And on reflection I have been compensated largely by all the very good and true friends I have made since all this has happened to me. And it goes without saying that I couldn’t manage now in my older old age without the constant help of Susanne which she gives so lovingly and without reserve when often she is not at all well herself. And then Geoff does all the odd jobs in the villa for me which save me heaps and he does it with such good humour. Ron is also a good help in many ways. Thank you to one and all. Thank you too Andrew for your many meals and consideration.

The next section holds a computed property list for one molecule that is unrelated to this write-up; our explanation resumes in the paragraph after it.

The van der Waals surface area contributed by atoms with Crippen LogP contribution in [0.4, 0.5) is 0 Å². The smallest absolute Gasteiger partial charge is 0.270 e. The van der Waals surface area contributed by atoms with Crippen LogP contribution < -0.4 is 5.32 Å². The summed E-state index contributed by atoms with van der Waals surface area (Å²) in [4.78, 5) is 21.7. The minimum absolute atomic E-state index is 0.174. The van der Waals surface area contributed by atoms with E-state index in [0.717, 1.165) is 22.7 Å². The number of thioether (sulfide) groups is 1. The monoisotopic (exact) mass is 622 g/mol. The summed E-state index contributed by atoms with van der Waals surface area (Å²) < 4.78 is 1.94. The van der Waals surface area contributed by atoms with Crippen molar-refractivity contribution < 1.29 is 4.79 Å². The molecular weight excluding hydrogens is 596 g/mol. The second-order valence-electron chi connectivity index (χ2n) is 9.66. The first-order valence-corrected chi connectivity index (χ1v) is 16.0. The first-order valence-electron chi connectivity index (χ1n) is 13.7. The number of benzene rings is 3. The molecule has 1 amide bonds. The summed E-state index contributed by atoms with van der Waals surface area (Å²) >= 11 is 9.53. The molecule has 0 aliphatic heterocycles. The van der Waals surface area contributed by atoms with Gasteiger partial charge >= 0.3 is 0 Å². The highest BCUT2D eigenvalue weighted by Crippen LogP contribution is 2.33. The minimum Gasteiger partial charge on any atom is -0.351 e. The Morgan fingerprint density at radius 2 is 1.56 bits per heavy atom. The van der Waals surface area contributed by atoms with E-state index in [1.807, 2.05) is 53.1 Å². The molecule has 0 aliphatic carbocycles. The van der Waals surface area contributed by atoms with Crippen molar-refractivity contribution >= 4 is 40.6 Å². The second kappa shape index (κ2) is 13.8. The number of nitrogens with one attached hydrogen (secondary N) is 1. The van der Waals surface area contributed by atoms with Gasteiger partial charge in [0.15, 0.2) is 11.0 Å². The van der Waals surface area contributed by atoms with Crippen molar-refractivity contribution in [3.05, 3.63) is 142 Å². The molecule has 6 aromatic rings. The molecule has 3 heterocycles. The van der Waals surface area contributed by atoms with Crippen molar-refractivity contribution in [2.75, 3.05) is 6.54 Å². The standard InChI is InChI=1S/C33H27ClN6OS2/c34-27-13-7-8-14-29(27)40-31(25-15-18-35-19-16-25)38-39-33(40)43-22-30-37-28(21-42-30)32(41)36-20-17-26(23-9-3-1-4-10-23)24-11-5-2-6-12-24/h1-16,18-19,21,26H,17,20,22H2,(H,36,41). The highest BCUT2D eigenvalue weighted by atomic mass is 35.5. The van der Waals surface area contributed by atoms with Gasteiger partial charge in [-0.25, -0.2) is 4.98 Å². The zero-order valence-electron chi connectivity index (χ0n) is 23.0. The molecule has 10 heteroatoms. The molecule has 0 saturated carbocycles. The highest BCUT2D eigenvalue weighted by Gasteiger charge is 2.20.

Margareta (Greta) Maria Johanna Broadbent (Gran) suffered a stroke on Monday July 2, 2001 aged 91 and five days before the birth of her second great grandchild Arianna Marie Faith, sister of Marissa. She was hospitalised and eventually went home, but suffered a second stroke and hospitalised again where she passed away on Saturday November 10, 2001.]]>